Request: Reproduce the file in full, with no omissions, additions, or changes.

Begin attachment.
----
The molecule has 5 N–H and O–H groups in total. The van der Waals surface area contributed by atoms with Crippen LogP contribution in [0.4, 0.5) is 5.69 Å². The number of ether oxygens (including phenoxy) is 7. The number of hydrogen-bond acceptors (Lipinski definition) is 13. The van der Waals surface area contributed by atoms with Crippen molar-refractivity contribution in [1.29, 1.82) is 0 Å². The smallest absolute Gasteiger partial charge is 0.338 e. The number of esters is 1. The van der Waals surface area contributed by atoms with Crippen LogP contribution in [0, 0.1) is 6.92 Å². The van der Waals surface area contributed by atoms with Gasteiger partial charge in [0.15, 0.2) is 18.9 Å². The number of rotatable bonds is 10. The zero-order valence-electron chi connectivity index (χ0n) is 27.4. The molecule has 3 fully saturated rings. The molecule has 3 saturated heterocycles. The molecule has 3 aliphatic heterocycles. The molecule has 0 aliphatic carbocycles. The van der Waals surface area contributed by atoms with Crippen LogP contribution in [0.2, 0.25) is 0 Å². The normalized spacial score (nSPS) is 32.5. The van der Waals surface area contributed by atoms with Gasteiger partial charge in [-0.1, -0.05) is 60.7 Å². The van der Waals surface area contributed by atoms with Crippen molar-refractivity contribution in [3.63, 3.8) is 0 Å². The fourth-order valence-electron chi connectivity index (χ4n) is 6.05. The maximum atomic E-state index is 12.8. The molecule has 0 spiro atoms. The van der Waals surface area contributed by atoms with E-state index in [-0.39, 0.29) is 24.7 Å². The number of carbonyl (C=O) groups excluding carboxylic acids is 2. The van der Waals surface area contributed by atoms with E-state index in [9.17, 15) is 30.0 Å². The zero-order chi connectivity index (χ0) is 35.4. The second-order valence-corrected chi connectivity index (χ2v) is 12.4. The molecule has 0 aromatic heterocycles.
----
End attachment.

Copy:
The molecule has 5 N–H and O–H groups in total. The van der Waals surface area contributed by atoms with Crippen LogP contribution in [0.4, 0.5) is 5.69 Å². The number of ether oxygens (including phenoxy) is 7. The number of hydrogen-bond acceptors (Lipinski definition) is 13. The van der Waals surface area contributed by atoms with Crippen molar-refractivity contribution in [1.29, 1.82) is 0 Å². The smallest absolute Gasteiger partial charge is 0.338 e. The number of esters is 1. The van der Waals surface area contributed by atoms with Crippen LogP contribution in [0, 0.1) is 6.92 Å². The van der Waals surface area contributed by atoms with Gasteiger partial charge in [0.15, 0.2) is 18.9 Å². The number of rotatable bonds is 10. The zero-order valence-electron chi connectivity index (χ0n) is 27.4. The molecule has 3 fully saturated rings. The molecule has 3 saturated heterocycles. The molecule has 3 aliphatic heterocycles. The molecule has 0 aliphatic carbocycles. The van der Waals surface area contributed by atoms with Crippen LogP contribution in [0.2, 0.25) is 0 Å². The normalized spacial score (nSPS) is 32.5. The van der Waals surface area contributed by atoms with Gasteiger partial charge in [-0.1, -0.05) is 60.7 Å². The van der Waals surface area contributed by atoms with Crippen molar-refractivity contribution in [3.63, 3.8) is 0 Å². The fourth-order valence-electron chi connectivity index (χ4n) is 6.05. The maximum atomic E-state index is 12.8. The molecule has 0 spiro atoms. The van der Waals surface area contributed by atoms with E-state index in [-0.39, 0.29) is 24.7 Å². The number of carbonyl (C=O) groups excluding carboxylic acids is 2. The van der Waals surface area contributed by atoms with E-state index in [9.17, 15) is 30.0 Å². The zero-order chi connectivity index (χ0) is 35.4. The second-order valence-corrected chi connectivity index (χ2v) is 12.4. The molecule has 0 aromatic heterocycles.